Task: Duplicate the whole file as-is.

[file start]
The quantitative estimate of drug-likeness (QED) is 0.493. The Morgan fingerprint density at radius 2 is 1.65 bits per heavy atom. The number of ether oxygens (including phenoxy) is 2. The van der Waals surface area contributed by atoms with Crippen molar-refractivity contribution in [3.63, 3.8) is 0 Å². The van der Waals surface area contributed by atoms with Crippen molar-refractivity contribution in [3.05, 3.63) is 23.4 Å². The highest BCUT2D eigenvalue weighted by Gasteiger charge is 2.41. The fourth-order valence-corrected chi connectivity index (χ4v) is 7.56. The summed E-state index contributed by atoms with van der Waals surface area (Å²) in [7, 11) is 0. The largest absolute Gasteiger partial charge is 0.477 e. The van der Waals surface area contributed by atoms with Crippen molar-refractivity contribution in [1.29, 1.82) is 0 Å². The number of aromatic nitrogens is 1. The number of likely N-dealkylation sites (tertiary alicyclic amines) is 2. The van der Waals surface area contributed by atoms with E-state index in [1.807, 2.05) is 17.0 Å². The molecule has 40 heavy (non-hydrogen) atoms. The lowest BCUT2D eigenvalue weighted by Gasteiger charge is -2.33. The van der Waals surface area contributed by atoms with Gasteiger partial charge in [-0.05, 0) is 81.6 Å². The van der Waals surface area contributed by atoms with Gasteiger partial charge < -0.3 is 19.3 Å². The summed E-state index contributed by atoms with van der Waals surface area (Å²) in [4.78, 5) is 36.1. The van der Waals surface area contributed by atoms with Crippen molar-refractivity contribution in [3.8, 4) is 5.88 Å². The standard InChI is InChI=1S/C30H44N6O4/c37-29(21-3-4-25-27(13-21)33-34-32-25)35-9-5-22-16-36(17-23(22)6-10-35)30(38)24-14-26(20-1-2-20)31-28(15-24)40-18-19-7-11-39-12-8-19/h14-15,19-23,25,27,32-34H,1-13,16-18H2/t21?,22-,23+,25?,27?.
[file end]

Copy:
The quantitative estimate of drug-likeness (QED) is 0.493. The Morgan fingerprint density at radius 2 is 1.65 bits per heavy atom. The number of ether oxygens (including phenoxy) is 2. The van der Waals surface area contributed by atoms with Crippen molar-refractivity contribution in [3.63, 3.8) is 0 Å². The van der Waals surface area contributed by atoms with Crippen molar-refractivity contribution in [3.05, 3.63) is 23.4 Å². The highest BCUT2D eigenvalue weighted by Gasteiger charge is 2.41. The fourth-order valence-corrected chi connectivity index (χ4v) is 7.56. The summed E-state index contributed by atoms with van der Waals surface area (Å²) in [7, 11) is 0. The largest absolute Gasteiger partial charge is 0.477 e. The van der Waals surface area contributed by atoms with Crippen molar-refractivity contribution in [1.29, 1.82) is 0 Å². The number of aromatic nitrogens is 1. The number of likely N-dealkylation sites (tertiary alicyclic amines) is 2. The van der Waals surface area contributed by atoms with E-state index in [1.807, 2.05) is 17.0 Å². The molecule has 40 heavy (non-hydrogen) atoms. The lowest BCUT2D eigenvalue weighted by Gasteiger charge is -2.33. The van der Waals surface area contributed by atoms with Gasteiger partial charge in [-0.05, 0) is 81.6 Å². The van der Waals surface area contributed by atoms with Gasteiger partial charge < -0.3 is 19.3 Å². The summed E-state index contributed by atoms with van der Waals surface area (Å²) in [4.78, 5) is 36.1. The van der Waals surface area contributed by atoms with Crippen molar-refractivity contribution in [3.8, 4) is 5.88 Å². The standard InChI is InChI=1S/C30H44N6O4/c37-29(21-3-4-25-27(13-21)33-34-32-25)35-9-5-22-16-36(17-23(22)6-10-35)30(38)24-14-26(20-1-2-20)31-28(15-24)40-18-19-7-11-39-12-8-19/h14-15,19-23,25,27,32-34H,1-13,16-18H2/t21?,22-,23+,25?,27?.